Souris River uses arched tubular metal thwarts to create extra room underneath for gear. Maybe check them out, or if you favour function over fashion, refasten your existing thwart above the gunwale to buy yourself a couple inches of room for packs.


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PostPosted: June 22nd, 2019, 9:06 am 
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recped wrote:
Years ago I paddled an Explorer which as Mike mention has no "extra" thwart. When paddled solo from the bow seat it leaves a LONG section unsupported. I had a not so perfect run through a large rapid (C4) which ended with a direct impact with a large boulder at the bottom of the main drop.

That Explorer folded like a cheap suit, cracked both gunnels, created creases and a crack from the gunnel down about 10". It was repairable but it's an indicator that those thwarts really do something when needed.

In your situation you might want to remove that thwart but replace it with another in a different location suitable in position for when you paddle it solo reversed.

On the other hand if you are not planning on running anything other than small rapids you might be fine without it.


We have both a soloized Explorer and a soloized Penobscot, with the tandem seats removed and a center seat installed. I added extra thwarts to both for increased lateral strength and stiffness. But even so I wouldn’t run either canoe in Class 4.

Even small rapids can be hazardous to canoe well being. I added a wide double-hung utility thwart to our Freedom Solo. My son pinned it on a small Class 2 section; the RX hull has some wrinkles on both chines, but it didn’t fold up and the gunwales are unbent.

If the desire is to occasionally paddle solo bow backwards that thwart isn’t gonna work in its current location, but I would be somewhat hesitant to take out if running serious whitewater.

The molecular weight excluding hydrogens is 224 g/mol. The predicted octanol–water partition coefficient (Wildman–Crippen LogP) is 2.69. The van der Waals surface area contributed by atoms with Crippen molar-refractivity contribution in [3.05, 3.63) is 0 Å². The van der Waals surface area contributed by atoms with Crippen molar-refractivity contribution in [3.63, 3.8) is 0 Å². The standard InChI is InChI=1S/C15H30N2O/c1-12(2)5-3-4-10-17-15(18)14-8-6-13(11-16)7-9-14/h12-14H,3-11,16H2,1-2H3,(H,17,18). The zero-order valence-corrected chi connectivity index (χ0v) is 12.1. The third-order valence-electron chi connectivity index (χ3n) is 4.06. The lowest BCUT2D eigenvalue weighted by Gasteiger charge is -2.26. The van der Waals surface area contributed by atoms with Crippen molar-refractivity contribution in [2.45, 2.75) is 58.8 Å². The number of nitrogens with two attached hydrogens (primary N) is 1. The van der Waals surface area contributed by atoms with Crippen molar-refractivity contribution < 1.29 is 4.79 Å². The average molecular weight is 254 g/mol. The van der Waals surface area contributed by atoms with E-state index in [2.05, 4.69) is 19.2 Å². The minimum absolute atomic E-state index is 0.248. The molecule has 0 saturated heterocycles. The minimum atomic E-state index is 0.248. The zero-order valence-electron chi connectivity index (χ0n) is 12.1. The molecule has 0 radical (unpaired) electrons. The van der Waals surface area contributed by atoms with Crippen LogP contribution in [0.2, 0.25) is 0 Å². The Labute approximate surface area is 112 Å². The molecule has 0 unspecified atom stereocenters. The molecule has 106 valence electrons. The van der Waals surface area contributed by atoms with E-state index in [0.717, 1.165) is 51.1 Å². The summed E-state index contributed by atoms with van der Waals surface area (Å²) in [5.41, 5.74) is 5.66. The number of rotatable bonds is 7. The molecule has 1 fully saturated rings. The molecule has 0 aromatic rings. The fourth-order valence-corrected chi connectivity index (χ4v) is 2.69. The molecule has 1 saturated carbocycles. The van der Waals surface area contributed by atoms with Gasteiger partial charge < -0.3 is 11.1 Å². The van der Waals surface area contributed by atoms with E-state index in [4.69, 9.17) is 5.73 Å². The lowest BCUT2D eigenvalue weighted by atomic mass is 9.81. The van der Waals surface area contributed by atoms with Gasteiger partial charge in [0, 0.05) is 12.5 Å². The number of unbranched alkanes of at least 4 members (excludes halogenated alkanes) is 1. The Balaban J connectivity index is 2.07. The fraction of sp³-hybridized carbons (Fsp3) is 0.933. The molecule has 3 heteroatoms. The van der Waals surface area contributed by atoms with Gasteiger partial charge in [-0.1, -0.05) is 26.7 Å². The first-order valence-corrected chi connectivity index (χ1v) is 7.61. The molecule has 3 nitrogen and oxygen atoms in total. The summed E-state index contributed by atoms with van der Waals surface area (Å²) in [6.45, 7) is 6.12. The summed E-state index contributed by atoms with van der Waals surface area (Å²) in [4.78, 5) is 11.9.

Moving it nearer the yoke for bow backwards legroom would further reduce pack or barrel space. Moving it to the other side of the bow seat would preclude tandem use.

If you could tolerate taking out and reinstalling a thwart between tandem and solo uses maybe cut a second thwart that would fit in front of the bow seat and switch them out when you want to go solo bow backwards.


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PostPosted: June 22nd, 2019, 10:47 am 
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Hey swampwalker, I'd hesitate to remove that thwart since it adds both bending strength and torsional strength to the front of the boat...the thwarts and yoke are ideally placed to help create a box type structure for the boat. Without the thwart twisting loads from the front of the boat will increase and will be transferred directly to the fasteners on the center yoke and in the unlikely event that the yoke loosens or breaks a fastener you are paddling a noodle. The twisting loads could be pretty high in a fully loaded boat. Ideally you could add a kneeling thwart in front of the rear thwart for solo paddling and remove it when tandem tripping or second best would be to replace the rear thwart with a kneeling thwart and move it a bit closer to the yoke.